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Boston, Suffolk Downs at odds on casino payments

Deal needed for plan to go to voters

Chip Tuttle, chief operating officer of Suffolk Downs, unveiled the proposed casino and hotel project on March 27.

WENDY MAEDA/GLOBE STAFF/File

Chip Tuttle, chief operating officer of Suffolk Downs, unveiled the proposed casino and hotel project on March 27.

Negotiators for Suffolk Downs walked out of a casino bargaining session with city officials last week, and the two sides — long considered allies in the gambling development — remain “miles apart” on how much money a casino at the East Boston track should pay to the city, according to two people with knowledge of the negotiations.

The pact is an essential part of the application process, and must be completed at least 60 days before the casino proposal can go before the voters in a legally required referendum.

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Suffolk Downs and its partner, Caesars Entertainment, have been working on their
$1 billion resort casino plan for years, and talks with the city date back many months. The extended negotiations are now allowing another competitor, Las Vegas developer Steve Wynn, to leapfrog Suffolk Downs in the state’s lengthy application process.

Wynn, who is proposing a hotel casino on the Mystic River waterfront in Everett, confirmed he was interested in the property last November, and signed a deal with Everett in April that will pay the city about $25 million a year. Everett residents will vote on the project June 22, the first commercial casino proposal to go to the ballot since the state legalized casino gambling in late 2011.

Chip Tuttle, Suffolk Downs’ chief operating officer, did not comment on negotiators walking out of a session, but objected to any characterization that the developers and the City of Boston are dramatically far from a deal. The two people who provided the information were privy to the negotiations but requested anonymity because of the sensitivity of the talks.

“Suffolk Downs has made a commitment to work closely with both Boston and Revere throughout this process, including many community meetings, traffic, environmental and economic development studies, and weeks of discussion on host community agreements,” Tuttle said by e-mail.

“We will continue to meet with city officials to finish agreements that will serve the needs of the people of Boston. We’ve made substantial progress and look forward to continuing our work with the mayor and his team.”

Mayor Thomas M. Menino has enthusiastically endorsed a casino resort at the racetrack, and his support has long been considered a major boost to the track’s application.

But the dispute over how much Boston should receive in payments is not the first sharp disagreement to arise in talks between the city and Suffolk Downs. Last August, Menino objected to plans by Suffolk Downs to develop its resort in phases, with slot machines, table games, and restaurant service coming first and resort-style amenities to follow. The mayor said at the time he would not support a phased project.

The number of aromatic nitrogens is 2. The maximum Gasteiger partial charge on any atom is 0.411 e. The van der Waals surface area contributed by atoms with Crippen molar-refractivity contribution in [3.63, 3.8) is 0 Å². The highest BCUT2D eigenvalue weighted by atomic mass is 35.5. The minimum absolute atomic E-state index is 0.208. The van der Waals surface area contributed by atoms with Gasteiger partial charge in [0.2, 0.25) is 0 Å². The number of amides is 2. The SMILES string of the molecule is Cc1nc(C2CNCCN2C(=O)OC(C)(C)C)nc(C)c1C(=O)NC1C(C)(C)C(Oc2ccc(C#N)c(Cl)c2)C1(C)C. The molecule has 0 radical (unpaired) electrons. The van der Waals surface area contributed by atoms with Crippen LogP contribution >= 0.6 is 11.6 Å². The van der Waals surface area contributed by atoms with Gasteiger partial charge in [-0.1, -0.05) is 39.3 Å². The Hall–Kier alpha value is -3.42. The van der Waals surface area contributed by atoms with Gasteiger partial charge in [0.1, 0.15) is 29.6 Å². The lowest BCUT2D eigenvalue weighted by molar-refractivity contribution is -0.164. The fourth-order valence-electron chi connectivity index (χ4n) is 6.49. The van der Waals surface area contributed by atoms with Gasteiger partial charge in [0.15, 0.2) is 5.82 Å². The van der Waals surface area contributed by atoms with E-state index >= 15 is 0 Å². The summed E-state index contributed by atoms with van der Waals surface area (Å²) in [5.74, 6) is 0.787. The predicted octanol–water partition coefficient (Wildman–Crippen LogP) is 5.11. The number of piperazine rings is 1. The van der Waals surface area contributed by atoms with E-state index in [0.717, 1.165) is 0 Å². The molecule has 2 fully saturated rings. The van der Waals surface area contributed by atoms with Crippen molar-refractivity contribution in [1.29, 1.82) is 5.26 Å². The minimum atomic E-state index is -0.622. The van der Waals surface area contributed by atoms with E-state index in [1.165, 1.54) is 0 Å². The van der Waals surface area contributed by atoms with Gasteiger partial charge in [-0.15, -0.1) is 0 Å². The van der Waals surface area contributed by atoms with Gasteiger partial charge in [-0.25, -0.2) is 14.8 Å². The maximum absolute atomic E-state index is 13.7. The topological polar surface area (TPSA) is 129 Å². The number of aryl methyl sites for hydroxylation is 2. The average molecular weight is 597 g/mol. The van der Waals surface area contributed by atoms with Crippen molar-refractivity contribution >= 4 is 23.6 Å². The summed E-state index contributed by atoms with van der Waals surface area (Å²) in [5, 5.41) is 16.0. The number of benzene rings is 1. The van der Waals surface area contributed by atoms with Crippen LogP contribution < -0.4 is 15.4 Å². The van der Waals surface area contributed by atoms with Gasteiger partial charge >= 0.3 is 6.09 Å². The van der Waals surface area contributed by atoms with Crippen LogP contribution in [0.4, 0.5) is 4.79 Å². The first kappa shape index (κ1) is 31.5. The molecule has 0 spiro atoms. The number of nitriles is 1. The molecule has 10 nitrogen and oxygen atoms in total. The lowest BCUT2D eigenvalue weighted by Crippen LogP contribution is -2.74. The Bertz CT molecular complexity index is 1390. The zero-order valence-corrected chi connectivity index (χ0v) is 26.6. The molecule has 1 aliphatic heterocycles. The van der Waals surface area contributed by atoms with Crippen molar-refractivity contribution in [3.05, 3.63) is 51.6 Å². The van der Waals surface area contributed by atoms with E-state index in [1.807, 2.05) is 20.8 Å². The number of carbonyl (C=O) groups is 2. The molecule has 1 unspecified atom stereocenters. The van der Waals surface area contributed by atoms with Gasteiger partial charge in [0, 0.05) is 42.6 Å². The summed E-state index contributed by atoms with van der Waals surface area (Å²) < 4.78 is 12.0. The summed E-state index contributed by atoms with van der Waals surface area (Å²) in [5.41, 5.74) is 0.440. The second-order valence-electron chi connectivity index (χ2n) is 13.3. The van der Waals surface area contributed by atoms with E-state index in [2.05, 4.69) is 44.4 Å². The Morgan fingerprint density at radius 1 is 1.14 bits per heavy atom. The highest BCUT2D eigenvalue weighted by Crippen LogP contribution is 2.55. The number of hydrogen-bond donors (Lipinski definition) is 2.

Menino on Tuesday did not back down from the city’s bargaining position. “The mayor’s priority has always been and always will be what’s best for the city,” said Menino’s spokeswoman, Dot Joyce. “This project has always been about jobs and economic development and he will continue to have his team fight for the best deal possible.”

State law requires each casino applicant to reach a deal with officials from the city or town where the project would be located, known as a host community agreement. The pacts spell out the terms by which the community would accept a development, including payments to offset any negative effects of the project, such as traffic, and any other sweeteners the developer is willing to include to win support. Municipal executives can stonewall casino proposals indefinitely by refusing to negotiate, as town boards in Foxborough and Boxborough have done.

Suffolk Downs straddles the Boston-Revere city line, requiring the thoroughbred track to negotiate host agreements with both cities, and the project must be approved by referendum votes in both communities. The track’s negotiations with Revere are complete, according to a person with knowledge of the talks.

Suffolk Downs, once the runaway front-runner and only legitimate contender for the single Greater Boston resort casino license, is now in a three-way race for the license with Wynn and Foxwoods Resort Casino, which has joined a casino venture in suburban Milford and on Monday released new renderings of the proposal.

The state gambling commission is expected to choose the winner in early 2014. The commission has set a Dec. 31 deadline for final applications, including referendum votes, to be complete.

Andrew Ryan of the Globe staff contributed to this report. Mark Arsenault can be reached at marsenault@globe.com. Follow him on Twitter @bostonglobemark

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